Philosophy 135: Theory of Meaning
Professor John MacFarlane
UC Berkeley, Spring, 2015
An examination of some philosophical problems about the intentionality of language and thought. By virtue of what are some things in the world (for example, sentences and thoughts) about others? Is meaning always a matter of interpretation, or do some things have meaning independently of interpretation? Is conceptual thought prior to language? What would it take for a computer to have thoughts? Are the meanings of our words and the contents of our mental states determined by what’s going on inside our brains, or do they depend also on features of our physical and social environments? Could there be facts about meaning we could only discover by looking in someone’s brain? Are there objective facts about meaning at all? In exploring these and related questions, we will read the work of Quine, Davidson, Grice, Putnam, Dennett, Searle, Burge, Chomsky, Block, Fodor, Dretske, Millikan, and others.
The standard prerequisite for upper-division philosophy courses is two prior courses in philosophy. If you do not meet this prerequisite but have significant background in cognitive science or an allied field, you may take the class. Be warned, though, that we will presuppose that you know how to write a critical analysis of a philosophical argument, a skill taught in introductory philosophy courses. We will not presuppose that you have taken courses in logic or the philosophy of language or mind.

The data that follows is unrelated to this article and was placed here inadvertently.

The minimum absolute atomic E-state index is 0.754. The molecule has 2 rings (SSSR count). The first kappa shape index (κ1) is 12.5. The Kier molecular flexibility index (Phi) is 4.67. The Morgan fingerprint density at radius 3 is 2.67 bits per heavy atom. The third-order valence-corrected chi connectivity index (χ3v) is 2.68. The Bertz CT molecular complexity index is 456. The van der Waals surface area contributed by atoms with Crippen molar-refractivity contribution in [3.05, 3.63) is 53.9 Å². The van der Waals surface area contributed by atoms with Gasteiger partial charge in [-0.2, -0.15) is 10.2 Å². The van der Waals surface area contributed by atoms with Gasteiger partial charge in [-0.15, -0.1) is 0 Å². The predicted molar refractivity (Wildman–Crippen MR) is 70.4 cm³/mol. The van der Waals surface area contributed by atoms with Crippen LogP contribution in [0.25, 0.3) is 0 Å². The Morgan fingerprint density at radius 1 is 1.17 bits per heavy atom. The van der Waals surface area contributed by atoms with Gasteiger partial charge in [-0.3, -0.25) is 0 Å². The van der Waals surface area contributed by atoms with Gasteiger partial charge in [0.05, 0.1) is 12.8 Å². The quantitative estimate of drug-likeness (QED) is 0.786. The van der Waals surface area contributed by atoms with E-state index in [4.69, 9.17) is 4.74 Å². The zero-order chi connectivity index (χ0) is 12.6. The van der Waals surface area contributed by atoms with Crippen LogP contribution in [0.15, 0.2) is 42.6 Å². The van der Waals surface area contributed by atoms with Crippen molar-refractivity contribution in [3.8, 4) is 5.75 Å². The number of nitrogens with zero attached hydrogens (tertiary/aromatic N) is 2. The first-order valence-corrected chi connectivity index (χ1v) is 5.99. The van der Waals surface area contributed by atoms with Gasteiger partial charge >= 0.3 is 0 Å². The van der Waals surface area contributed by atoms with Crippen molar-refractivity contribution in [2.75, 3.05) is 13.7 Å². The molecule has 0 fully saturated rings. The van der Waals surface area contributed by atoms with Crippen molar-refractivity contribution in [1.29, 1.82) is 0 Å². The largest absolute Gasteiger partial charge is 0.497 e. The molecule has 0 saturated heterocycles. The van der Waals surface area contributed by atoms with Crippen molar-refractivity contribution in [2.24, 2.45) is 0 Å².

All readings can be found in a course Reader, available at Copy Central on Bancroft.
Current course information (including class handouts, paper topics, announcements, study questions, interesting links, and an up-to-date schedule) can be found on the course web site, at http://johnmacfarlane.net/135/. The course also has a bCourses site, which will be used for announcements, submission of assignments, section assignments, and perhaps other things.
Students are expected to attend lecture and section regularly and keep up with the reading. Grades will be based on the following:
Study questions (20% of total). For each reading, we will assign a few study questions which you are to answer in writing. The assignments will be announced in class and posted on the course website. You will turn in your answers on bCourses at the end of each unit (see the schedule for due dates). Note: it is okay to work with others on the study questions, but if you do so, you should be sure to write up your answers yourself, in your own words.
Two 5-6 page papers (25% each). See the schedule for due dates. Late papers will be accepted (up to one week late, but not after the final exam). Late papers will be penalized up to a full grade, depending on how late they are.
Peer review of first paper (5%). You will be asked to provide feedback on two randomly assigned papers by other students.
In-class final exam (25%). Monday, May 11, 11:30-2:30 PM.
Section participation will not be formally graded, but will be taken into account in borderline cases.
Graduate students who are taking the course for credit should talk with me about requirements.
Lectures will take place Tu 2–3:30 in 213 Wheeler. Attendance is expected. You will get the most out of lectures if you do the assigned reading before lecture, then again after lecture. Use the Study Questions to help guide you to most the important parts of the text.
My policy is not to allow use of laptops or mobile devices during lecture. It is just too distracting, both for you and for the people around you.
Discussion sections will give you the opportunity to discuss course material in a small-group setting. All students who are taking the course for credit must be in a section. Section preferences will be solicited on Thursday, January 22. Section assignments will be posted on bCourses by Sunday, January 25. Section meetings will begin the week of January 26.